- Title: IVORY COAST: New electoral commission announced, paving way for end of violence
- Date: 27th February 2010
- Summary: ABIDJAN, IVORY COAST (FEBRUARY 26, 2010) (REUTERS) EXTERIOR OF CEI WITH JOURNALISTS IN FRONT VARIOUS WIDE OF MEETING OF CEI MEMBERS, WITH VOTING URN IN THE MIDDLE (SOUNDBITE) (French) MEMBER OF THE OPPOSITION PARTY PDCI (DEMOCRATIC PARTY OF IVORY COAST), YOUSSOUF BAKAYOKO, SAYING: "We are going to work so that we can bring as soon as possible to each and every one the results of our work. The results will be to organise a fair election, transparent, and in which the result will be accepted by everyone." MORE OF INSIDE OF MEETING (SOUNDBITE) (French) MEMBER OF THE RULING PARTY FPI, SOKURI BOYUI, SAYING: "When minister Yousouf Bakayoko was suggested to us (for CEI president), we accepted him immediately because despite the fact that he is from the PDCI (opposition), he is however a republican. He's a man who works for the entire Ivory Coast, unlike other ministers from the opposition party who are in the government but work against it." BAKAYOKO LEAVING MEETING ROOM ABIDJAN, IVORY COAST (FEBRUARY 25, 2010) (REUTERS) ***SOME FLASH PHOTOGRAPHY*** VARIOUS OF CONSTITUTIONAL COURT MEMBERS ENTERING ROOM (SOUNDBITE) (French) PRESIDENT OF CONSTITUTIONAL COURT, PAUL ANDRE YAO, SAYING: "When we say your name, each one of you should raise your right hand and say "I swear." VARIOUS OF CEREMONY (SOUNDBITE) (French) PRESIDENT OF CONSTITUTIONAL COURT, PAUL ANDRE YAO, SAYING: "For the Constitutional Council, the winner will be the the one chosen by everyone, and we hope the one who loses will come and embrace the winner saying "Ivory Coast is our common patrimony." VARIOUS OF INDEPENDENT ELECTORAL COMMISSION (CEI) MEMBER READING DOCUMENTS CLOSE UP ON DOCUMENT HEADLINE, IN FRENCH, READING: "ELECTION OF THE PRESIDENT OF THE INDEPENDENT ELECTORAL COMMISSION, CEI" JOURNALISTS FILMING
- Embargoed: 14th March 2010 12:00
- Topics: Domestic Politics
- Reuters ID: LVA1F6UMGN4ID7REWFTQXDFFOGYA
- Story Text: Ivory Coast announced the formation of a new electoral commission on Friday (February 26), a key step towards resolving a political crisis in the top cocoa producer that provoked days of violent street demonstrations.
The new commission told a news conference its president would be Youssouf Bakayoko, a member of the PDCI opposition group.
"We are going to work so that we can bring as soon as possible to each and every one the results of our work. The results will be to organise a fair election, transparent, and in which the result will be accepted by everyone," Bakayoko told reporters gathered outside the Independent Electoral Commission building.
The opposition had vowed to continue protests against President Laurent Gbagbo until he reinstates the electoral commission that he dissolved, along with the government, nearly two weeks ago.
Gbagbo disbanded them on February 12, after accusing former electoral commission chief Robert Mambe of illegally adding names to the voter register to boost the opposition.
That decision has delayed a poll that was already years overdue when scheduled for March, sparking a public outcry that led to bloody street protests.
Soro, a former rebel during the 2002-3 civil war, announced a new government on Tuesday night, with places for both opposition parties, after a compromise was reached, mediated by Burkina Faso President Blaise Compaore.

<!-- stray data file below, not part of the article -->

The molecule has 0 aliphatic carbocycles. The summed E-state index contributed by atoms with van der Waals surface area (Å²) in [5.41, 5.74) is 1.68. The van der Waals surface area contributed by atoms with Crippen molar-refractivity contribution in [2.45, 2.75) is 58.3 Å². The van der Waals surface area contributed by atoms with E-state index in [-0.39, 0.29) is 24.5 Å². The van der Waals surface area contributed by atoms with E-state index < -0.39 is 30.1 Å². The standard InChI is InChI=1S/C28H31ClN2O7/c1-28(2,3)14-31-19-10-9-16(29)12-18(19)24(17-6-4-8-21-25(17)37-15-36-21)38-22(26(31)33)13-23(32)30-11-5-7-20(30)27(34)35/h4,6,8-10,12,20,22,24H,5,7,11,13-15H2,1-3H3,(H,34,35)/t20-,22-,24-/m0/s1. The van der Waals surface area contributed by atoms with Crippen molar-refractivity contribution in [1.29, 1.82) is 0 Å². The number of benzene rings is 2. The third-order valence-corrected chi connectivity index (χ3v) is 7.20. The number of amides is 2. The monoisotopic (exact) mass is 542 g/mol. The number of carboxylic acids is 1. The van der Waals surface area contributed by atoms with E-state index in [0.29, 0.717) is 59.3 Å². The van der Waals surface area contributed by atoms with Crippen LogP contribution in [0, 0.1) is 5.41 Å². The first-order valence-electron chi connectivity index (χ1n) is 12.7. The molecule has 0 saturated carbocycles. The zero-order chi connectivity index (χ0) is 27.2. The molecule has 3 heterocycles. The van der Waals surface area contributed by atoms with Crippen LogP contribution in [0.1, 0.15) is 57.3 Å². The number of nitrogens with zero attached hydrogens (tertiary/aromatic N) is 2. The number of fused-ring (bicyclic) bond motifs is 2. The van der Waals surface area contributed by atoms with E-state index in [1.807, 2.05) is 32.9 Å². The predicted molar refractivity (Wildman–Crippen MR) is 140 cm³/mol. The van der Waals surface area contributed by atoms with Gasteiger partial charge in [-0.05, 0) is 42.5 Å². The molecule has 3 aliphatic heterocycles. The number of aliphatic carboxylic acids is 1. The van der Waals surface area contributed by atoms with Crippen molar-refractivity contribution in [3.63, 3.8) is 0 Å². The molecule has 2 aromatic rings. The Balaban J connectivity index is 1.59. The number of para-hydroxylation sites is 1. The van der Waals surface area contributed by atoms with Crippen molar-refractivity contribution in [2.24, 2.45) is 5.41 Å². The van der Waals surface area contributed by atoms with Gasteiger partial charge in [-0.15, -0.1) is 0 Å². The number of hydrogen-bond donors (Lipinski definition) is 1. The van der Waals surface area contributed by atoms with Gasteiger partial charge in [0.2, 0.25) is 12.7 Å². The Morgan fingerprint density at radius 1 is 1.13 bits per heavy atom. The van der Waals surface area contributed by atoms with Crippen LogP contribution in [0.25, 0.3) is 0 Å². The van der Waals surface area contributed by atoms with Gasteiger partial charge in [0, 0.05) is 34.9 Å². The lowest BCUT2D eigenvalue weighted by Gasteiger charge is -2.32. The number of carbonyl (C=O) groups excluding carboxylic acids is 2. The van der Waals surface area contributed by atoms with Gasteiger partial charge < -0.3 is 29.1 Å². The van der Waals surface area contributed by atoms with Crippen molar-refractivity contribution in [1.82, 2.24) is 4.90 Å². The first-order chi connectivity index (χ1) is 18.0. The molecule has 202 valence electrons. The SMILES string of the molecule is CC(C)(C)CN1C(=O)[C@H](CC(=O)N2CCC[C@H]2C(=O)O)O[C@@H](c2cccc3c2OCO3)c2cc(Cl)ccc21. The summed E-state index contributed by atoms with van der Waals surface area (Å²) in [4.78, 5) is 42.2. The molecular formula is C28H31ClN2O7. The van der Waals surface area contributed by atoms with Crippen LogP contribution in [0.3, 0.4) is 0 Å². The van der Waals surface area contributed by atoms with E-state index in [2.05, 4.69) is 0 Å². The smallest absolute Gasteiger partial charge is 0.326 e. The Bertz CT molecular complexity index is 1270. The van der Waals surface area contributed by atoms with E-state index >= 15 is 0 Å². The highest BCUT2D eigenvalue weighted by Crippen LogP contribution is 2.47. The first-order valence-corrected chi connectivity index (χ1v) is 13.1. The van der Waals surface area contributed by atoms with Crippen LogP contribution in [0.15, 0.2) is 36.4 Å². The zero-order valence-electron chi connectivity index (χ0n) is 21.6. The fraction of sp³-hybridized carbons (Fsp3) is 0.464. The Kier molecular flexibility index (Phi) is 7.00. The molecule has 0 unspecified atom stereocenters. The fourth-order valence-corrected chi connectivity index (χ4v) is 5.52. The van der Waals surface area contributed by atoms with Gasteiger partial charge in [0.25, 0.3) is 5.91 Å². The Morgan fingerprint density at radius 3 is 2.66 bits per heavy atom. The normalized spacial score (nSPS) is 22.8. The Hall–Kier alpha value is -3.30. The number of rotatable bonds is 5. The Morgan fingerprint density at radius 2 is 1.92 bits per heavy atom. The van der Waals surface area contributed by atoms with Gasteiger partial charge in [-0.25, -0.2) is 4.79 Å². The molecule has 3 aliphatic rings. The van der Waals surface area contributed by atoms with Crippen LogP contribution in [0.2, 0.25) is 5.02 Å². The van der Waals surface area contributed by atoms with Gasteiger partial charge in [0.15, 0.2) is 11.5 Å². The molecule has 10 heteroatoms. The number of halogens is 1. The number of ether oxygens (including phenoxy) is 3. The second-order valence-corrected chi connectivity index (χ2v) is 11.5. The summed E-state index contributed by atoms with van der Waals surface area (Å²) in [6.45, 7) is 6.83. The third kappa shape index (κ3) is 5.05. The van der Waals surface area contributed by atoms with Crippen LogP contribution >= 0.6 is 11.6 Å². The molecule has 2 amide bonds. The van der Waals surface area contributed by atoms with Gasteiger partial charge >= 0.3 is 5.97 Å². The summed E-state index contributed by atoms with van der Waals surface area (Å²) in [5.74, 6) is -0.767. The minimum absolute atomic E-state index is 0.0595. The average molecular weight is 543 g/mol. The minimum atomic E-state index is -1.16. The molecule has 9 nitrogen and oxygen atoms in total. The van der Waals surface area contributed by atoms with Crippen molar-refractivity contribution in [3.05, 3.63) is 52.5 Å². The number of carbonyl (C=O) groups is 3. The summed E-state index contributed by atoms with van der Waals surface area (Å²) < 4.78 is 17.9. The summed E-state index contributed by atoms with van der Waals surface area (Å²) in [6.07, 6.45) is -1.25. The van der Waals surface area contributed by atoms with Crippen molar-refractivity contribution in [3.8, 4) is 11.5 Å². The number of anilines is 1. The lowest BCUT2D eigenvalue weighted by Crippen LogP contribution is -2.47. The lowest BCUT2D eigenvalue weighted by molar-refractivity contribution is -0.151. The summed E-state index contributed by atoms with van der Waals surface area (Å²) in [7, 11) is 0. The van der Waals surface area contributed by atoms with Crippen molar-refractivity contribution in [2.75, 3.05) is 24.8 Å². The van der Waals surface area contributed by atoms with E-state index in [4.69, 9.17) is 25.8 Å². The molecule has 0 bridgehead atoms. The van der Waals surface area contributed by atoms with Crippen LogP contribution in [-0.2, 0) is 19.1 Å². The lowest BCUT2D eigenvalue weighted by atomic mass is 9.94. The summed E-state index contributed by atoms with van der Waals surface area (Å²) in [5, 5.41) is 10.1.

The number of ministries has been cut to 27 from 32, with the opposition getting a similar proportion to before.
Only 16 of the ministers were named, most of them retaking their old jobs, as the opposition did not put forward names.
Some members of the ruling party are happy with the choice for CEI president.
"We accepted him immediately because despite the fact that he is from the PDCI (opposition), he is however a republican. He's a man who works for the entire Ivory Coast," said Sokuri Boyui, a ruling party member.
The main opposition coalition had said it would only join the newly formed government once the electoral commission was re-established, so the announcement paves the way for them to rejoin the transitional government.
Getting the electoral commission back on track is seen as far more important than the government, which has in any case been transitional since its mandate expired in 2005.
The process was long and hard, with both sides spending most of Thursday (February 25) locked in negotiations for the CEI president.
The President of the Constitutional Court pleaded with the members charged with the vote of the CEI president to be mindful of the interests of the entire country.
"For the Constitutional Council, the winner will be the the one chosen by everyone, and we hope the one who loses will come and embrace the winner saying "Ivory Coast is our common patrimony," said Paul Andre Yao, the President of the Constitutional Court.
Elections are seen as the only way of restoring legitimacy to the government and ending the crisis in Ivory Coast, which has persisted since a 2002-03 civil war split it in two.
Public anger is raging after years of delays. The military has opened fire on protesters, killing some. Cocoa output, however, has been largely unaffected.
Once the commission is in place, it still has to finish the laborious job of drawing up a final voter list, first by dealing with all the contested names on the provisional list.
Some 6 million voters registered for the poll, but around a million were contested on grounds of nationality, a divisive issue that started the civil war in the first place.
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